The long-missed 100% mortgage plan

Developers have again offered 100% mortgages for new developments, attracting scores of citizens waiting to get onto the property ladder and inciting heated debates online.

I have personally come across a similar opportunity that is hard to come by. During the SARS epidemic in 2003, the local economy crashed, and the real estate market hit rock bottom as a result. Prices were so unbelievable that in some cases mortgage payments would cost less than monthly rentals. The majority of Hongkongers lacked the courage to get onto the property ladder; it even became common for parents to warn their children against seriously dating partners who were paying off mortgages, for fear of ending up with shared debt after marriage. Back then, a project in Kowloon Tong, 1 Beacon Hill, was selling for only HK$6,000 per square foot yet still failed to stir up much interest. To increase buyers’ confidence, the developers arranged a zero down payment plan, in other words, a true 100% mortgage plan in which buyers do not need to fork out a down payment. The intricacies of the loan were all legal, and as long as the potential buyer had the financial capability to pay on time, they can become a home owner. Unfortunately, I needed a reserve of funds to maintain normal operations in my company, thus missing out on this rare opportunity to profit without giving much, watching as acquaintance after acquaintance with daring natures and a good eye placed their bets. Sure enough, a year later, the property market recovered, aided by the mainland, and my friends won their gamble with considerable returns. Since then, I have kept a close eye on 100% mortgages, for no other special reason than also trying to be part of the group that gained without loss.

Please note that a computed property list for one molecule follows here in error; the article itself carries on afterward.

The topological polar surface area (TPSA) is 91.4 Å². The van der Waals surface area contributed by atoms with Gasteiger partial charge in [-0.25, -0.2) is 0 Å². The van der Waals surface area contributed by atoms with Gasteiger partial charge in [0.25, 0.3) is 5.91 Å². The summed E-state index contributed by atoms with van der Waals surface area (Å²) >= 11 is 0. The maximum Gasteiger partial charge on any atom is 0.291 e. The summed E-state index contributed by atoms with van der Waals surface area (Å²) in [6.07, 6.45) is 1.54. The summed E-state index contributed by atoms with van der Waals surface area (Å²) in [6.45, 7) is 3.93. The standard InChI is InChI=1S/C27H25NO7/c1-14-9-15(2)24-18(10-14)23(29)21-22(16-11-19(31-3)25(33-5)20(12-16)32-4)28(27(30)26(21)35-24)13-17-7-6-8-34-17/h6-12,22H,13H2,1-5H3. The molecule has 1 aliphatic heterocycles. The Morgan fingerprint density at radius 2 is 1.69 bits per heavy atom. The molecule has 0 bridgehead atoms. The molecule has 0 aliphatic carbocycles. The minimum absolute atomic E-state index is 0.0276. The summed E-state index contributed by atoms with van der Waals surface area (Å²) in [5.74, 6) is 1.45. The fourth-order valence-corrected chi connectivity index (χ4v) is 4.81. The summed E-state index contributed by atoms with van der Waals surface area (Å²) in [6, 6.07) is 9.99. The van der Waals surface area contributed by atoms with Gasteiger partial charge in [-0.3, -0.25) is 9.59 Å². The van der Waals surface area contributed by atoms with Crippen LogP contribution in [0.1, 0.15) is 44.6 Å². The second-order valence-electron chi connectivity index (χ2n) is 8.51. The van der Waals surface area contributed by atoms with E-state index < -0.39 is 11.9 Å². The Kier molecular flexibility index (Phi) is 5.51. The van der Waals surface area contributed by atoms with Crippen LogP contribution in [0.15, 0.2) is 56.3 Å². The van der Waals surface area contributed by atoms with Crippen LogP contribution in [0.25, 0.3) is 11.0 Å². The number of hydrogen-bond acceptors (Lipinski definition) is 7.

It is common knowledge that Hong Kong’s property market has become rather quiet; under the looming threat of the trade war and incessant interest rate hikes, Hongkongers are having trouble finding the nerve to buy. To overcome the impasse of a stagnating market, developers have arranged a ‘Ten for Ten’ mortgage plan. This sounds similar to the aforementioned 100% mortgage and calls to mind the zero down payment plan of yesteryear. Upon closer inspection however, I believe experienced investors will not subscribe to this plan. Although it includes three years of interest-free payments, buyers need to first fork out an administrative fee equivalent to 5% of the unit price. This is an unnecessary burden which would not sit well with those who already have strong finances.

My guess is that these plans mainly target younger adults who would otherwise have to rely on their parents to buy a house. As acquiring the down payment only requires a further advance on mortgage, this is a good way to resolve the issue of parents’ refusal to aid. This is largely different to the 100% mortgage plan—be sure not to mix the two up!